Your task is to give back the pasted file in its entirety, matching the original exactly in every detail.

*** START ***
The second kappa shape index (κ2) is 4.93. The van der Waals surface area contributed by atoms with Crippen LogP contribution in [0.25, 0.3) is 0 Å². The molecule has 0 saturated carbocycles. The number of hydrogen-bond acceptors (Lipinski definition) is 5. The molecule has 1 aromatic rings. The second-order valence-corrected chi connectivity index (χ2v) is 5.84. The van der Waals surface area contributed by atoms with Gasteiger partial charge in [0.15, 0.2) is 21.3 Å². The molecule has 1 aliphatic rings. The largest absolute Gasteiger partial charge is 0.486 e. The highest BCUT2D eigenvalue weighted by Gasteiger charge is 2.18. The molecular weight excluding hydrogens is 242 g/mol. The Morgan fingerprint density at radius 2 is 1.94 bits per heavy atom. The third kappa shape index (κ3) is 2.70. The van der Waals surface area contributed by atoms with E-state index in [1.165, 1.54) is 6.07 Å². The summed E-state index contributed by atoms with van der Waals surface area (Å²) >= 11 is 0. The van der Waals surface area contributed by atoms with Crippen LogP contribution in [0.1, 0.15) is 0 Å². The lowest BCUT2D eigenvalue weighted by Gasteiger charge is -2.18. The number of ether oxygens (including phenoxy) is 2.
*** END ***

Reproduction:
The second kappa shape index (κ2) is 4.93. The van der Waals surface area contributed by atoms with Crippen LogP contribution in [0.25, 0.3) is 0 Å². The molecule has 0 saturated carbocycles. The number of hydrogen-bond acceptors (Lipinski definition) is 5. The molecule has 1 aromatic rings. The second-order valence-corrected chi connectivity index (χ2v) is 5.84. The van der Waals surface area contributed by atoms with Gasteiger partial charge in [0.15, 0.2) is 21.3 Å². The molecule has 1 aliphatic rings. The largest absolute Gasteiger partial charge is 0.486 e. The highest BCUT2D eigenvalue weighted by Gasteiger charge is 2.18. The molecular weight excluding hydrogens is 242 g/mol. The Morgan fingerprint density at radius 2 is 1.94 bits per heavy atom. The third kappa shape index (κ3) is 2.70. The van der Waals surface area contributed by atoms with E-state index in [1.165, 1.54) is 6.07 Å². The summed E-state index contributed by atoms with van der Waals surface area (Å²) >= 11 is 0. The van der Waals surface area contributed by atoms with Crippen LogP contribution in [0.1, 0.15) is 0 Å². The lowest BCUT2D eigenvalue weighted by Gasteiger charge is -2.18. The number of ether oxygens (including phenoxy) is 2.